Comparative genomics of Gnathifera, an enigmatic clade of spiralian worms with significance to early animal evolution

Theme: Evolution & Adaptation

Primary Supervisor:

Christopher Laumer

Life Sciences Department, NHM

Christopher Laumer's Profile Picture

Secondary Supervisor:

Ferdinand Marletaz

Genetics, Evolution and Environment, UCL

Ferdinand Marletaz's Profile Picture

Project Description:

One of the more remarkable ancient invertebrate clades revealed by morphological and molecular animal phylogenies is Gnathifera, constituting Rotifera, Micrognathozoa, Gnathostomulida, and most recently thanks to phylotranscriptomics, Chaetognatha. Various Cambrian Lagerstaetten fossils have also been suggested as members of the stem group of Gnathifera or its constituent phyla. Unfortunately, despite the evident importance of this clade for animal evolution, few genomic and molecular developmental data have been collected from gnathiferans, and some uncertainty remains over both their internal phylogeny and their putative position as the sister group to the remaining Spiralia.
In this project, the student will lead chromosome-scale, long-read derived de novo genome assemblies of representatives of the deepest branches of Gnathifera, from existing material (including 9 of 11 families of Gnathostomulida) and material the student will newly collect from the field, using recently developed low-input ‘omics protocols. With the wide taxon sampling of these efforts, we will precisely resolve the internal phylogeny of Gnathifera, and test their overall position within Protostomia. Excitingly, these data will also allow us to interrogate the history of genome evolution within Gnathifera, using phylostratigraphic approaches to assess the de novo origin of taxon-restricted genes, as well as loss or expansion of ancestral orthologs including developmental transcription factors, and using whole-genome alignments and ortholog painting to reconstruct ancestral karyotype evolution in this group. Genome data could also help clarify taxon-specific issues, such as the relationship of Chaetognatha to the giant viruses that have been recently discovered to infect them. Potentially, the project could also include a single-cell genomics dimension, data which could be used to evaluate homology of morphological character systems such as the iconic jaw elements that give this clade its name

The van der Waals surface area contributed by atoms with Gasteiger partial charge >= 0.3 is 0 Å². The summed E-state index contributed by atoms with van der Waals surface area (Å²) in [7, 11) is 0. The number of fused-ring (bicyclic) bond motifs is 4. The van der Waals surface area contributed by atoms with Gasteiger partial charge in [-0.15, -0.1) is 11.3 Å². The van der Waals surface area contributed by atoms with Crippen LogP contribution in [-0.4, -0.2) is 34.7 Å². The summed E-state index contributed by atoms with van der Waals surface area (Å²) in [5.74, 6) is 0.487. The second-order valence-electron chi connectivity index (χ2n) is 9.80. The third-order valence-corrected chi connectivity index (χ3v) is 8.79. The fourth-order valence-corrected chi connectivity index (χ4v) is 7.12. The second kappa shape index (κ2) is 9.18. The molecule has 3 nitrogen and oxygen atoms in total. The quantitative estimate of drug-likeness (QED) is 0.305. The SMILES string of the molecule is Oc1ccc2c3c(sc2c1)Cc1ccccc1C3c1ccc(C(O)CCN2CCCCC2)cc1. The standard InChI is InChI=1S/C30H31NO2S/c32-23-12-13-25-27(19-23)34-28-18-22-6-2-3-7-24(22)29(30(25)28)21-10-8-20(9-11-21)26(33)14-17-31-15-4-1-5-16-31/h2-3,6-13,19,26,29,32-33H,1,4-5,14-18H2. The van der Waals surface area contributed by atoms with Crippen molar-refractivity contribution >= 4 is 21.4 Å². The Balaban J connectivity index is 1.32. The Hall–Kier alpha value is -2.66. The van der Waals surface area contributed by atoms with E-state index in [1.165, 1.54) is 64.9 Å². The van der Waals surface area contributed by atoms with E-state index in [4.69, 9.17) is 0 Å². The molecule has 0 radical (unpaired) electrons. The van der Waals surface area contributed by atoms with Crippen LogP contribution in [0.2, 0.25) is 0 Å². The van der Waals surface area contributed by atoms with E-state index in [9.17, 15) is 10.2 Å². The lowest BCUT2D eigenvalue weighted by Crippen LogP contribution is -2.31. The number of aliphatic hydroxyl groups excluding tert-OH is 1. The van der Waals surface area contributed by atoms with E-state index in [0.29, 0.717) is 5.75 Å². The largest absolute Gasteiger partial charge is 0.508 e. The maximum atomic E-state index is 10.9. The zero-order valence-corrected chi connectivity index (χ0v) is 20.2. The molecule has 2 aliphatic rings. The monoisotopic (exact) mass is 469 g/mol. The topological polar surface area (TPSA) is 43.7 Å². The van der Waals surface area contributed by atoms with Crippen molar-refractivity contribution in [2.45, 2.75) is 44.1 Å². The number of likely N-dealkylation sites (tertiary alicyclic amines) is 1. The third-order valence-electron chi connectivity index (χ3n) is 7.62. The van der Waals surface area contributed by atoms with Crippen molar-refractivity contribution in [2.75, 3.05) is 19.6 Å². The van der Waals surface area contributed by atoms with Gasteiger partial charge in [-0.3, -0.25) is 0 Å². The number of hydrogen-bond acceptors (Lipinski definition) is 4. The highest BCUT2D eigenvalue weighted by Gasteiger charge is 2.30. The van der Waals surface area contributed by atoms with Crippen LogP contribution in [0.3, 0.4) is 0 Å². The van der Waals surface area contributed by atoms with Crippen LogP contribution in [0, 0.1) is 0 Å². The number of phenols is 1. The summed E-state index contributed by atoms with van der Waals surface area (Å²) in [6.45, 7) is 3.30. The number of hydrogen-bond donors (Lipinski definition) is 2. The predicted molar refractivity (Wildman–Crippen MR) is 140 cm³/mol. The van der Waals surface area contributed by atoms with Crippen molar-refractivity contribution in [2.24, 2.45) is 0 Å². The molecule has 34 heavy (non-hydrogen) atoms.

Policy Impact of Research:

This project will deepen our genomic and molecular knowledge of an ancient but sparsely understood branch of the animal tree of life, which includes members of profound ecological importance to ocean and freshwater systems.

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